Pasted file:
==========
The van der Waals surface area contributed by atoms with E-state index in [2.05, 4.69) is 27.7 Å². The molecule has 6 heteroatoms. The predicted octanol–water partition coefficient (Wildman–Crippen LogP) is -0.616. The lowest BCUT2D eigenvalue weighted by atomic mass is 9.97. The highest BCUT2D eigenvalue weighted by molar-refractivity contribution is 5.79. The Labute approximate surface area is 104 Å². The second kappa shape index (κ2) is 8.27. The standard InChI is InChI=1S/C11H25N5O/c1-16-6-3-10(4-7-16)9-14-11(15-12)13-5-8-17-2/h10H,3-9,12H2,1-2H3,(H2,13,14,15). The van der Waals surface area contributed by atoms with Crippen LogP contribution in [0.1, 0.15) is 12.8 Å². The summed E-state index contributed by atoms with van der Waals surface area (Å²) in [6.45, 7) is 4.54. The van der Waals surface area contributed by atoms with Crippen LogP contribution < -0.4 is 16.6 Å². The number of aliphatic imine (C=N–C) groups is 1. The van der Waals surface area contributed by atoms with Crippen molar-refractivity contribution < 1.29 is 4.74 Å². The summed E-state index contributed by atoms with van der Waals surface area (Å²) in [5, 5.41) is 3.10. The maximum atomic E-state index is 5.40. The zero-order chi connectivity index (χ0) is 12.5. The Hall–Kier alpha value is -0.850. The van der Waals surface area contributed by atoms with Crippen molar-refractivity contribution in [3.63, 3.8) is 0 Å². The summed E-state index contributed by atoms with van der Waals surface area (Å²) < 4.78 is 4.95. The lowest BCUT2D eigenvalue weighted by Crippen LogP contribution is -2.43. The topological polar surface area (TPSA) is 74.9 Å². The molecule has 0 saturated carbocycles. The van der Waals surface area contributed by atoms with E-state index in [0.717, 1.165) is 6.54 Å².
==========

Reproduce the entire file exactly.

The van der Waals surface area contributed by atoms with E-state index in [2.05, 4.69) is 27.7 Å². The molecule has 6 heteroatoms. The predicted octanol–water partition coefficient (Wildman–Crippen LogP) is -0.616. The lowest BCUT2D eigenvalue weighted by atomic mass is 9.97. The highest BCUT2D eigenvalue weighted by molar-refractivity contribution is 5.79. The Labute approximate surface area is 104 Å². The second kappa shape index (κ2) is 8.27. The standard InChI is InChI=1S/C11H25N5O/c1-16-6-3-10(4-7-16)9-14-11(15-12)13-5-8-17-2/h10H,3-9,12H2,1-2H3,(H2,13,14,15). The van der Waals surface area contributed by atoms with Crippen LogP contribution in [0.1, 0.15) is 12.8 Å². The summed E-state index contributed by atoms with van der Waals surface area (Å²) in [6.45, 7) is 4.54. The van der Waals surface area contributed by atoms with Crippen LogP contribution < -0.4 is 16.6 Å². The number of aliphatic imine (C=N–C) groups is 1. The van der Waals surface area contributed by atoms with Crippen molar-refractivity contribution < 1.29 is 4.74 Å². The summed E-state index contributed by atoms with van der Waals surface area (Å²) in [5, 5.41) is 3.10. The maximum atomic E-state index is 5.40. The zero-order chi connectivity index (χ0) is 12.5. The Hall–Kier alpha value is -0.850. The van der Waals surface area contributed by atoms with Crippen molar-refractivity contribution in [3.63, 3.8) is 0 Å². The summed E-state index contributed by atoms with van der Waals surface area (Å²) < 4.78 is 4.95. The lowest BCUT2D eigenvalue weighted by Crippen LogP contribution is -2.43. The topological polar surface area (TPSA) is 74.9 Å². The molecule has 0 saturated carbocycles. The van der Waals surface area contributed by atoms with E-state index in [0.717, 1.165) is 6.54 Å².